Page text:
Having attended numerous Alcoholics Anonymous meetings, I have always considered addiction synonymous with “loser.” I know that’s wrong and unfair, but the first thing that comes to mind when I think of an alcoholic or drug addict is a tattooed man, smelling of cigarette smoke, wearing saggy jeans and an old baseball cap.
It is ridiculous that I say that because the alcoholics and addicts within my own family don’t fit that picture. Note the life-long government worker with a healthy retirement package, or the high society housewife with a maid, or the teacher, or the fireman. They are all addicts, yet to the outside world, they look just like a normal cog in the wheel that is American society.
What I don’t picture is a famous, rich, or powerful person. Why would anyone with fame or fortune or power throw it away on alcohol or drugs? Well, that is the magic power that is addiction.
Perhaps taking a look at those better off than us and how they have fallen is a way to remind ourselves that even the highest can fall, and that we are no better or worse than any other addict. Apparently one of the first things a recovering alcoholic does is look for others like themselves – and there are a number of websites featuring lengthy lists of famous, rich, or powerful alcoholics and drug addicts.
The music world hosts more than its share of addicts, from Beethoven to Ozzy Osbourne, Jim Morrison, Jimi Hendrix, Janis Joplin, Kurt Cobain, Led Zepellin’s John Bonham, The Who’s Keith Moon, and any number of living musicians: Eric Clapton, George Michael, Boy George, and let us not forget Elvis Presley.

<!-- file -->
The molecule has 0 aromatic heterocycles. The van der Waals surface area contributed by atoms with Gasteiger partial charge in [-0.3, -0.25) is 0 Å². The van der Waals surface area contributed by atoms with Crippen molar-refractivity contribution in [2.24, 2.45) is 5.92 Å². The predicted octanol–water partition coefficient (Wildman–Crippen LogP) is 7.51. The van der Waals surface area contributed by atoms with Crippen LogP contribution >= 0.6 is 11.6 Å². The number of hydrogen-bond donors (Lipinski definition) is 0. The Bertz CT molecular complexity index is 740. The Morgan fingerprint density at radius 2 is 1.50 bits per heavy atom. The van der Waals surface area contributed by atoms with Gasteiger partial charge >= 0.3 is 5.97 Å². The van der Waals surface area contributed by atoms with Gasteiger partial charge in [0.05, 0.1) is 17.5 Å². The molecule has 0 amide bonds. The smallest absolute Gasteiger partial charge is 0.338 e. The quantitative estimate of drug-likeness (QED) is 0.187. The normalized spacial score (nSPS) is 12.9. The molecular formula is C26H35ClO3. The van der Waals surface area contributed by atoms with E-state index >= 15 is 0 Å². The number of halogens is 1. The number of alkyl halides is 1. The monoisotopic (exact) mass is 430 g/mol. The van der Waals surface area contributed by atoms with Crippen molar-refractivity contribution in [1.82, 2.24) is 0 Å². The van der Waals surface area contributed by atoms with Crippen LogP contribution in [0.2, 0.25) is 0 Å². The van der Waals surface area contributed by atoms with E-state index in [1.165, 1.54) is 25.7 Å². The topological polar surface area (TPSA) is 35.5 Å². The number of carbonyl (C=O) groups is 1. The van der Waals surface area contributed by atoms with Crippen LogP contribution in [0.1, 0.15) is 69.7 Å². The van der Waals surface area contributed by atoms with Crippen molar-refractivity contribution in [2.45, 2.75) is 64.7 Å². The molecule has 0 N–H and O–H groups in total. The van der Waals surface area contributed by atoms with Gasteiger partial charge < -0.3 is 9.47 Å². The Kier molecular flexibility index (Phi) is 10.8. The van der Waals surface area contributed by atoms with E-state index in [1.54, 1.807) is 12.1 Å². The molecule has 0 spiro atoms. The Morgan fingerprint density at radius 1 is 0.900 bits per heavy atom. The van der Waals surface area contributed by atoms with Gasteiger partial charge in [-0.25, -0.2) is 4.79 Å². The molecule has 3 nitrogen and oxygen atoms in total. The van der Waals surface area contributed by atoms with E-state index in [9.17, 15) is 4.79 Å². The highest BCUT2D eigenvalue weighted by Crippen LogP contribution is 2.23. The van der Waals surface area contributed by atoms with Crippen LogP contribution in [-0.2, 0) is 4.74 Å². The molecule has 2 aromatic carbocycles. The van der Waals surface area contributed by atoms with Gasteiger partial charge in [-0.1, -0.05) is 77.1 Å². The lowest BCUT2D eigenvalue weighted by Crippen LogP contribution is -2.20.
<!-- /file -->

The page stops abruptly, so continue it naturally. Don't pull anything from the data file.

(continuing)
Athletes are no exception to addiction, even though one might think they would refrain from drugs and alcohol in pursuit of their sport. Brett Favre, Mickey Mantle, John Daly, and basketball players Chris Mullins and Robert Parish are all self-confessed addicts of some type.
Television and movie stars have long been associated with addiction. Marilyn Monroe, Robert Downey, Jr., Tim Allen, even “Wonder Woman” Lynda Carter were all addicted to some substance. President George W. Bush, President Ulysses S. Grant, and President Franklin Pierce were all alcoholics at some time during their lives.
Does it make me better to reel off these names? No, not really. I don’t want to see anyone fall from grace, especially people whose work I have enjoyed. Some of my favorite musicians (not listed above) are in some form of recovery and discovering that made me sad for what they had been for, but happy for the new life they had ahead of them. Basically, fame, fortune, and power are not barriers to addiction, and don’t separate anyone from the rest of us.